Among the many subjects in "Picture Paradise" are the views of traditional cultures at a special, perhaps fleeting, moment. People look into the camera with indifference and without self-consciousness. In Walter Woodbury's Serimpies, or Dancing Girls oftheSultano (c. 1858), none of the four seated girls is dancing. Woodbury's interest is in portraiture and costume, not performance. Inevitably, one finds exoticized beauty in the subtly awkward poise between the consent of a subject who does not understand completely the photographer's purpose.

Andre Roosevelt's Legong Dancer, Bali (c. 1928) is a generous portrait of a young woman at ease in her native dress and adornment, full of wonder at the interest of the photographer. Again, there is a clear distance between his fascination with the subject and her look of uncertain acceptance.

The West often marked its supposed differences with Asian, Pacific and tribal cultures by representing them as more capable of barbarism. Images of death and retribution as public spectacle were widely published at the time. The anonymous Chinese Death by Strangulation (1880) shows figures held by their necks in wooden cage­like structures displayed in public view. Its graphic realism is moving because of its documentary style; any artistic intervention would have diminished its disturbing effect.

An enduring interest in the sublime is evident in many pictures, including picturesque landscapes and seascapes and classically composed panoramas. Embodying the spirit of discovery, they express the point of view of an enthralled yet cautious observer, yet remain free of late 18th-century imperialist triumph.

In photographs of the West Coast of America such as Eadweard J. Muybridge's Sylvan Bar, Valley of the Yosemite (1872) there is a religiosity in the photographer's obligation to represent God's work. Elsewhere, there are city, town and village views, including the grand series Panorama of Sydney Harbour and Suburbs from the North Shore (1875), 23 recently restored photographs by Charles Bayliss measuring almost 10 meters long.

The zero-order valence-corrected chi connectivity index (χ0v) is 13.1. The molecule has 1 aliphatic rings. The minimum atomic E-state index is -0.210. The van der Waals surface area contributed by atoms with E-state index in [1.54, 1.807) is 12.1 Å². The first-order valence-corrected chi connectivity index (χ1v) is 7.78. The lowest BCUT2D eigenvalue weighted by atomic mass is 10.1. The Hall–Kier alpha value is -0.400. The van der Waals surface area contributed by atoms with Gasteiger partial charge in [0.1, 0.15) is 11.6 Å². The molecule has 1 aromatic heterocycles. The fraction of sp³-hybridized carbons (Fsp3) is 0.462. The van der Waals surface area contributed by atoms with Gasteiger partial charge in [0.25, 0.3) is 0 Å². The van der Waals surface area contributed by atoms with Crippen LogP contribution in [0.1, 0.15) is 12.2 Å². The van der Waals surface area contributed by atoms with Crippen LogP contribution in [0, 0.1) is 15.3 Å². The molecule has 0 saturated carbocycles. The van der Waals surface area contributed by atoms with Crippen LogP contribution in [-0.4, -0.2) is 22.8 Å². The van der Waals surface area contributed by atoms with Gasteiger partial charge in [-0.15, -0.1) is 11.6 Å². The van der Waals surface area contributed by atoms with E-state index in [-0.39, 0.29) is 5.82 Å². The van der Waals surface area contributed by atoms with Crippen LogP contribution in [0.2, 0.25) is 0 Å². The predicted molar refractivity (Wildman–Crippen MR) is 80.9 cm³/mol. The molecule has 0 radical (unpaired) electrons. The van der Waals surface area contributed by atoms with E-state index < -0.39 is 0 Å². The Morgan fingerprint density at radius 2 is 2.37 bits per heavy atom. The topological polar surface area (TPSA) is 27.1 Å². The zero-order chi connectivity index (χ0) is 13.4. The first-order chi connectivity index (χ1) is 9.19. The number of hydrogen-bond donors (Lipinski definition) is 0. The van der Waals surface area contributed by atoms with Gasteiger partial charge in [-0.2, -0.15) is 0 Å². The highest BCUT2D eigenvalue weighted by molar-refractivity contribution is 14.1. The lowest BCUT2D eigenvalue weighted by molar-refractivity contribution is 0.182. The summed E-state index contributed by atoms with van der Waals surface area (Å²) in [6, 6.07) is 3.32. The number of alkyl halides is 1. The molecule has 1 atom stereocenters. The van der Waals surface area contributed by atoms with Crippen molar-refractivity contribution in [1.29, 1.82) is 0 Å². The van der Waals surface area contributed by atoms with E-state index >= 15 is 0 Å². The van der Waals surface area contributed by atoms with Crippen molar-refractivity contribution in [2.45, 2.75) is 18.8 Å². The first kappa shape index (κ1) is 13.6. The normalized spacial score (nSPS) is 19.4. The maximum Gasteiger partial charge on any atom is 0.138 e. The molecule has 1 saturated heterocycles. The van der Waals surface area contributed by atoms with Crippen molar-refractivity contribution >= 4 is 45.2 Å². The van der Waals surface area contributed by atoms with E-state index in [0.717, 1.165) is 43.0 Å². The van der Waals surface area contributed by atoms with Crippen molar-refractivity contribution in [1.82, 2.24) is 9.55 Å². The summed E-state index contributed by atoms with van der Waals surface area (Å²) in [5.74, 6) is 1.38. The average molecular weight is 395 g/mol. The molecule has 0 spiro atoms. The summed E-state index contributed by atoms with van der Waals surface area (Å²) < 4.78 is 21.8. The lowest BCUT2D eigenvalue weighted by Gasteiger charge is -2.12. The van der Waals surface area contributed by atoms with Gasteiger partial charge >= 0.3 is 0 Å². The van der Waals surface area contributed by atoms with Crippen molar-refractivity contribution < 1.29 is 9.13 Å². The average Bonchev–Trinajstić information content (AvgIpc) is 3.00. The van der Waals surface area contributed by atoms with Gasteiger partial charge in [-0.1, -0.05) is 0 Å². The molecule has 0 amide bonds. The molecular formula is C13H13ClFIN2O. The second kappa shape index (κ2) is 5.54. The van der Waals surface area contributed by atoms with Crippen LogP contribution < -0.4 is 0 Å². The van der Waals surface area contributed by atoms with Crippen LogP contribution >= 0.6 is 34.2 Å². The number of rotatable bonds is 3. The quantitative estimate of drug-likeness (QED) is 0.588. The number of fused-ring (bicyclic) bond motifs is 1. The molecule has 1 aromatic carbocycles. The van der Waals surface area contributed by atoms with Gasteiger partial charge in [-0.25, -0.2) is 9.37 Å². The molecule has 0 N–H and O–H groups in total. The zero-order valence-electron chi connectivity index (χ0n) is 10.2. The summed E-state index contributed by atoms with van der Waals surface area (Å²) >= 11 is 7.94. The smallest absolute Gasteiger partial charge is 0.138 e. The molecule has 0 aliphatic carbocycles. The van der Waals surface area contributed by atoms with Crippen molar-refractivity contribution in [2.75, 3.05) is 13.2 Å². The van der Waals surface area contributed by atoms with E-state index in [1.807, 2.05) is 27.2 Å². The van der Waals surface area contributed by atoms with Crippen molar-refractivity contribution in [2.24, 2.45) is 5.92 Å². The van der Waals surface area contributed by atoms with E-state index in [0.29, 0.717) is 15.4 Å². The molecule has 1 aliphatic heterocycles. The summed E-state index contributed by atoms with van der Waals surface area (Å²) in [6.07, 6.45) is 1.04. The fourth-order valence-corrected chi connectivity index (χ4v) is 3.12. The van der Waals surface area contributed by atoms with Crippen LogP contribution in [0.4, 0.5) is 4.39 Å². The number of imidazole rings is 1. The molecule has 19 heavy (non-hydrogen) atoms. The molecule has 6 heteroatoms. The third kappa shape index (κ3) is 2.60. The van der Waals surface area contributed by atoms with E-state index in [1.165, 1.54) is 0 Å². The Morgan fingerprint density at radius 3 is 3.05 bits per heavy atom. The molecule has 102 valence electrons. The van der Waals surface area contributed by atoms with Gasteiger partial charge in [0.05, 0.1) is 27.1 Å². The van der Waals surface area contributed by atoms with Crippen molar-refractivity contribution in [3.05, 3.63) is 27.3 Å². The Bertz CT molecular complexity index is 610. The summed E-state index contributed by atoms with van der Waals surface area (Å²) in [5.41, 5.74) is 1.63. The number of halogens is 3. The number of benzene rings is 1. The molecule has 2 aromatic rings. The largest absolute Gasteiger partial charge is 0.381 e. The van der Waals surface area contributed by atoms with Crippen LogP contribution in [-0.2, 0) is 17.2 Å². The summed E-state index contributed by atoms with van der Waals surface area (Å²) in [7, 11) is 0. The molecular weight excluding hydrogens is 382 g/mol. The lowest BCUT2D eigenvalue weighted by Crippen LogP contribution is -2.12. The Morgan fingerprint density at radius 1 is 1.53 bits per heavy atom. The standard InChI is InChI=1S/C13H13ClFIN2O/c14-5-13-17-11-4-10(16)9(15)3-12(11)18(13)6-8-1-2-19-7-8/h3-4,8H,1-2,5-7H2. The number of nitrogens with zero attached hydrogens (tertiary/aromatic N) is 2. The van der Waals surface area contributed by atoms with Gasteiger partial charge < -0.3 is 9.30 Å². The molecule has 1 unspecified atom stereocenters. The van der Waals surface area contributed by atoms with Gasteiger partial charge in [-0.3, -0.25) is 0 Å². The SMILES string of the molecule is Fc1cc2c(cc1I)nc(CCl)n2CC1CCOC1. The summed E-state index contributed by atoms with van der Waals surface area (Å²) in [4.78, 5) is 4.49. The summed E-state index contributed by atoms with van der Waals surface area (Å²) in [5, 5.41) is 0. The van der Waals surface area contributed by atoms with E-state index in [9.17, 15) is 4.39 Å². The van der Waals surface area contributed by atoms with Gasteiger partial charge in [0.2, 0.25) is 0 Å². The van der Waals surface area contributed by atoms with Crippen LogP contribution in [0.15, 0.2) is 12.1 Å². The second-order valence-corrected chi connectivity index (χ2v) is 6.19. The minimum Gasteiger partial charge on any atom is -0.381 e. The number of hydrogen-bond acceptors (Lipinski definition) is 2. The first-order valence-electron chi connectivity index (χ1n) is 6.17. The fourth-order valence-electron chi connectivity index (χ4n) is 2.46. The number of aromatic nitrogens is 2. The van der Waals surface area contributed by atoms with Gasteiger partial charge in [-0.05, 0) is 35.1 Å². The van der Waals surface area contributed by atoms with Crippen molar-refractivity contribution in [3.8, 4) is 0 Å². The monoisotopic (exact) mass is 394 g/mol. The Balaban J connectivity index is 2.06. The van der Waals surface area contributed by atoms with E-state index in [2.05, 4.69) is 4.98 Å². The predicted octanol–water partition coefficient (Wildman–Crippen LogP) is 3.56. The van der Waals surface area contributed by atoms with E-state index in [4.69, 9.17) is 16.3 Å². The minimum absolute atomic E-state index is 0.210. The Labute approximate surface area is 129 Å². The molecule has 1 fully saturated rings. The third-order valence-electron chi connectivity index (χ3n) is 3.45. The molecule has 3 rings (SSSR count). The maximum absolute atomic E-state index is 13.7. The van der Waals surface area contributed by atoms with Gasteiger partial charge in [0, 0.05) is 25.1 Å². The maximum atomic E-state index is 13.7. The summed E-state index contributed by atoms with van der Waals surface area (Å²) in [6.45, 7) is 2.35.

The Pacific, in particular, lends itself to kitsch in silhouetted images shot at dusk or pictures revealing the idealized warmth of unknown women. They perpetuate the idea of the Pacific as perpetually calm in its delirious inertia. The sexualization of Asian and Pacific subjects by European photographers is a frequent subject of postcolonialism's attack on the experience of Pacific conquest.


ANDRE ROOSEVELT, Legong Dancer, Bali, 1928,
gelatin silver photograph, 23 x 17.9 cm.
Courtesy National Gallery of Australia, Canberra.

One's supposed complicity is contingent on how each viewer understands a particular subject; where some find charm, others see erotic desire. The Pacific as the representation of an Arcadia of sexualized dreams is much-covered territory from Gaugin to modern tourist and advertising photography. It's a timely point of discussion, especially given current Australian prime minister Kevin Rudd's reaction to the so-called Bill Henson controversy (see aap 59,60).

In the past three decades, museum holdings of photography have been reconsidered in ways that have shifted the nomenclature of the categorization of collections. Competing buyers and bidders for photographs include art museums, libraries, ethnographic and subject-specific historical collections.

The National Gallery of Australia's substantial photographic collection has made significant additions of work from Asia and the Pacific. That the heritage photograph has been liberated and cast into many contexts allows images to speak across cultures, generations and contexts.


DOUG HALL is the former director of the Queensland Art Gallery
and the commissioner of the Australia Pavilion for the 2009 Venice Biennale.